On the acknowledgment page to his new novel, “The Nickel Boys,” Colson Whitehead writes that in the summer of 2004, he learned about a 111-year-old reform school in Marianna, Florida – the Dozier School for Boys. It had been the subject of a recent Tampa Bay Times report, following discoveries by students at the University of South Florida of secret gravesites at the school.
Further investigation turned up testimony of extensive physical, mental and sexual abuse, and flagrant corruption by administrators and their political enablers. Closed only in 2011, the school warehoused blacks and whites, but in segregated facilities that carried on Jim Crow traditions, despite court rulings. Dozier also maintained dark cells and sweatboxes, which violated state laws.
Whitehead’s research led him to a website where survivors of the school’s spirit-breaking torture – the few who could – told their horrendous stories, starting from when they were young children left to fend for themselves – impoverished, lonely, beaten, abandoned. For most of these boys, Dozier was inevitable, a way station toward final despair. If Dozier didn’t do them in, they wished they were dead.
The literary achievement of “The Nickel Boys,” with its heartbreaking concluding chapters, is how Whitehead uses cross-cutting time structure that goes from 1963 to 2014, and uninflected declarative sentences to explore – and challenge – the legacy of Dr. Martin Luther King Jr., sometimes by way of abbreviated sentences with subjects lopped off – “Sat where she wanted.” The flatness of the style belies the horror of the subject matter.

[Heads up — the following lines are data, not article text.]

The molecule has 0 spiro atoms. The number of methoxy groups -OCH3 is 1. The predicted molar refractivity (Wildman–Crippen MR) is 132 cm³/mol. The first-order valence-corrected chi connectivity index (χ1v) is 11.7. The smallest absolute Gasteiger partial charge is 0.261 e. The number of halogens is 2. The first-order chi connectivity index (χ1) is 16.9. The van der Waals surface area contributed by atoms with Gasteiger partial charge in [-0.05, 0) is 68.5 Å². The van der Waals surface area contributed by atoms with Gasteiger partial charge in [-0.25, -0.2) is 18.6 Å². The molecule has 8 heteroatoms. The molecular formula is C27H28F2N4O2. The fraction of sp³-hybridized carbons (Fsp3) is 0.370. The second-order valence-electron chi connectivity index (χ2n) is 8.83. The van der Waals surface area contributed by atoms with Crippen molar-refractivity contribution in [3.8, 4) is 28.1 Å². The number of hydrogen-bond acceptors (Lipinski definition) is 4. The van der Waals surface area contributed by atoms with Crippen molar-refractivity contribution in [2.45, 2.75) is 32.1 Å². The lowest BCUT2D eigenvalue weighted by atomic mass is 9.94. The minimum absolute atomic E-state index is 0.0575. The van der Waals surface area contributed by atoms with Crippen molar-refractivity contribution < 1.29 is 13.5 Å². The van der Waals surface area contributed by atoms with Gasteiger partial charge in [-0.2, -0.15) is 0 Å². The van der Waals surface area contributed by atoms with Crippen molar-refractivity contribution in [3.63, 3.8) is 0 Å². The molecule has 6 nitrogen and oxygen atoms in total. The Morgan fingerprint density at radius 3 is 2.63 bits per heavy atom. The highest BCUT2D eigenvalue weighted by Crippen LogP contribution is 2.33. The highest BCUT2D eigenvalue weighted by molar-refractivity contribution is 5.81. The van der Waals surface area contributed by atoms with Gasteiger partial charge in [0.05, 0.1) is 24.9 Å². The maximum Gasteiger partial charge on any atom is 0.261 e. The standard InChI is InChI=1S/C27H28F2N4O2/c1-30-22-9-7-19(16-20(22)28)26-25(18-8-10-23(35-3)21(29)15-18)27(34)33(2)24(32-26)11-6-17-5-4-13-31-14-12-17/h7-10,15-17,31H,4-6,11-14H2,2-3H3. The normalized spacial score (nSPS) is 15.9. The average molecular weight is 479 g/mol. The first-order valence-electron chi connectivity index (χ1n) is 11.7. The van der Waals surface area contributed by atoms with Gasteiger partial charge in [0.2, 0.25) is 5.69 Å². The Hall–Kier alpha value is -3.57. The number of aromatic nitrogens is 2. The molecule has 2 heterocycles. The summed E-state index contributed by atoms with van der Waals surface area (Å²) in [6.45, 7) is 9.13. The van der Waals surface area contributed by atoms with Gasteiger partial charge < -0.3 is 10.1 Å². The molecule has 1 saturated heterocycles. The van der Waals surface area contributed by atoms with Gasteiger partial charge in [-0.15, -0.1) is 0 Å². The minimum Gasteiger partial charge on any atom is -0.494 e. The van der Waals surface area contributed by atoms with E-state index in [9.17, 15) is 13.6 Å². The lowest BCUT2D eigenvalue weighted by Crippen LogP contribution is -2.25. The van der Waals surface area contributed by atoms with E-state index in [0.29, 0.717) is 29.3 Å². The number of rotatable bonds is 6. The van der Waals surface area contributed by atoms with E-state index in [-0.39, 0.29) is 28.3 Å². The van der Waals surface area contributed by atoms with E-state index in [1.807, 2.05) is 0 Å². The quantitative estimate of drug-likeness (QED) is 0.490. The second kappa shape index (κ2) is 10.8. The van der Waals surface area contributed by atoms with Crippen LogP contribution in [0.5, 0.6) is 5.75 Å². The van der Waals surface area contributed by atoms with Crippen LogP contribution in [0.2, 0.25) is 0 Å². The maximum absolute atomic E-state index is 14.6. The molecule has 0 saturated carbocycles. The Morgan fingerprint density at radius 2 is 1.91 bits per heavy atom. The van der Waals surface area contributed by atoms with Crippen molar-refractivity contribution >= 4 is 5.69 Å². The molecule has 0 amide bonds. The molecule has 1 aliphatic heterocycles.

Whitehead centers his story on Elwood Curtis, bookish, sensitive, idealistic, hardworking and college-bound, thanks to his maternal grandmother. His head is filled with quotations from Dr. King on suffering and love and the need to trust the “ultimate decency that lived in every human heart.” One day, however, he’s mistakenly caught in a car heist and sent to Nickel Academy, with expectations, nonetheless, that justice will be done. At the school, he meets Turner, a streetwise and cynical orphan who tries to wise him up about the nightmare realities of the place, and of the world. They become friends. They would always be victims, though only Turner knew that.
For a while, after I finished reading “The Nickel Boys,” I kept referring to the book inadvertently as The “Riker” Boys. “Nickel,” “Riker,” they sound close, and for sure the realities between the juvenile lockups are hideously similar. It was just last October when New York State mandated that 16- and 17-year olds incarcerated on Rikers Island in the Bronx, most of them black male adolescents, be sent to a separate detention facility, a move that still did not diminish violence. By then, Whitehead had finished writing “The Nickel Boys,” but though his book is fiction, its substance is based on facts about racism and cruelty in the criminal justice system that deepened in the Civil Rights era.
He’s thought about that a lot. In 2016, in his acceptance speech at the National Book Awards for “The Underground Railroad,” Whitehead replied to a question about the responsibility of writers today. I note the sequence of his answer: “Be kind to everybody. Make Art. Fight the Power.” “The Nickel Boys” is a disturbing book but likely to change the way you look at race relations.
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